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The Last of the Mohicans (Leatherstocking Tale) Paperback – July 1, 1986

ISBN-13: 978-0140390247 ISBN-10: 0140390243 Edition: Reprint

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Editorial Reviews


"[Cooper's] sympathy is large, and his humor is as genuine -- and as perfectly unaffected -- as his art."
- Joseph Conrad

From the Publisher

This book is in Electronic Paperback© Format. If you view this book on any of the computer systems below, it will look like a book. Simple to run, no program to install. Just put the CD in your CDROM drive and start reading. The simple easy to use interface is child tested at pre-school levels.

Windows 3.11, Windows/95, Windows/98, OS/2, MacIntosh PPC OS 8.1 or higher, and Linux with Windows Emulation.

Includes Quiet Vision's Dynamic Index. the abilty to build a index for any set of characters or words.

Each book is either read aloud by a actor or (for Window/95-98-ME and MacIntosh systems) by an electronic voice. For the electronic voice to work you must have TTS software installed. The Apple distributed TTS for MacIntosh: an SAPI compliant TTS for Windows.

If your CD does not have the electronic voice in it (must be version 4.10 or higher) you can download a free update from Quiet Vision. --This text refers to an out of print or unavailable edition of this title.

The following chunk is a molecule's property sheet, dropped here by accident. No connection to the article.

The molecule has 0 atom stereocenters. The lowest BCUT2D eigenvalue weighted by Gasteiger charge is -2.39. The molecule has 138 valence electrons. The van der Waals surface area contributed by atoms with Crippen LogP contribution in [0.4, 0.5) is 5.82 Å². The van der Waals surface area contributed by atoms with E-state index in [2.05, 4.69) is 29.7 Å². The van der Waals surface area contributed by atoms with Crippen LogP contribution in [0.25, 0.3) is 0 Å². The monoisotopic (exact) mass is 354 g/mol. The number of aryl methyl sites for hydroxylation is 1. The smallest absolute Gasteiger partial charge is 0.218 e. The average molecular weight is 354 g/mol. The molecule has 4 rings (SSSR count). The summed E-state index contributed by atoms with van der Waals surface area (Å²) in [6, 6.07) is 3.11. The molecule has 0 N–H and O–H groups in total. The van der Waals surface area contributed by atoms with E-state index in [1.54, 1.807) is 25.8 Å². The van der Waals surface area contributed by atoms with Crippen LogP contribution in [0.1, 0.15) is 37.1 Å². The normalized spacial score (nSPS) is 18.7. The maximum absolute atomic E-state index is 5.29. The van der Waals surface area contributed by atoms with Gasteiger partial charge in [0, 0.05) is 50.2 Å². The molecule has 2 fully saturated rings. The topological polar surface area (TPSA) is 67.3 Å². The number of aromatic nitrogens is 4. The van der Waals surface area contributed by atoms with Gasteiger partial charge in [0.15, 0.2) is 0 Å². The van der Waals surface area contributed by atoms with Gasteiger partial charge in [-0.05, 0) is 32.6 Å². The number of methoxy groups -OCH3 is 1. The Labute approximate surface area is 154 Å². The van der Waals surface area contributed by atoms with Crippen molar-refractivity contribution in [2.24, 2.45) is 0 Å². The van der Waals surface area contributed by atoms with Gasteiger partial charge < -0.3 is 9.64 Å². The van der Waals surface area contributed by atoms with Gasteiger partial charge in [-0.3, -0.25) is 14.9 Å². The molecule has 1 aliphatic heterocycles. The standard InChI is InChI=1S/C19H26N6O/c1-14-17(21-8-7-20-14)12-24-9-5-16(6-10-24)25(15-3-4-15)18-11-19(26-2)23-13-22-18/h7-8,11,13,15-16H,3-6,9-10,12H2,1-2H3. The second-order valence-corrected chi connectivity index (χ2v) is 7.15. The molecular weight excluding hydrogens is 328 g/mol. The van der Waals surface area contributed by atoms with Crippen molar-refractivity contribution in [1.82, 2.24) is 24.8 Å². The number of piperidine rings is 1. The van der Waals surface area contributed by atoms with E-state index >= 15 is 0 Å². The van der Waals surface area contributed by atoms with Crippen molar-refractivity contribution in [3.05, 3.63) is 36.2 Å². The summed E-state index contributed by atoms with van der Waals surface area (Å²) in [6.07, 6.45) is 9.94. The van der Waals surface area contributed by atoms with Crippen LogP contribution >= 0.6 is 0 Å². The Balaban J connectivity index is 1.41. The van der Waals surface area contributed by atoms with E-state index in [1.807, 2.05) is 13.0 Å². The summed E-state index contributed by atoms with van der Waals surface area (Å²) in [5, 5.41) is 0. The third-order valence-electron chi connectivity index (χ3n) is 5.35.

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Product Details

  • Series: Leatherstocking Tale
  • Paperback: 384 pages
  • Publisher: Penguin Classics; Reprint edition (July 1, 1986)
  • Language: English
  • ISBN-10: 0140390243
  • ISBN-13: 978-0140390247
  • Product Dimensions: 5.1 x 0.7 x 7.8 inches
  • Shipping Weight: 12.6 ounces (View shipping rates and policies)
  • Average Customer Review: 3.9 out of 5 stars  See all reviews (263 customer reviews)
  • Amazon Best Sellers Rank: #581,862 in Books (See Top 100 in Books)

More About the Author

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Customer Reviews

If you enjoyed the movie, then reading the book is a necessity.
marie finnegan
Actually, aside from many of the characters, the setting, and the general premise of the story, the movie is quite different from the book.
K Scheffler
Language and Cooper's style of writing make the book difficult to read, and at times boring.
Ashley Stephenson

Most Helpful Customer Reviews

87 of 91 people found the following review helpful By Michael J. Mazza HALL OF FAME on October 5, 2001
Format: Mass Market Paperback
James Fenimore Cooper's novel "The Last of the Mohicans" (subtitled "A Narrative of 1757"), is a remarkable book for many reasons. First published in 1826, the book represents an early attempt to create substantial literary art from the material of North American history and geography. Although the book has its flaws, it is for the most part a success.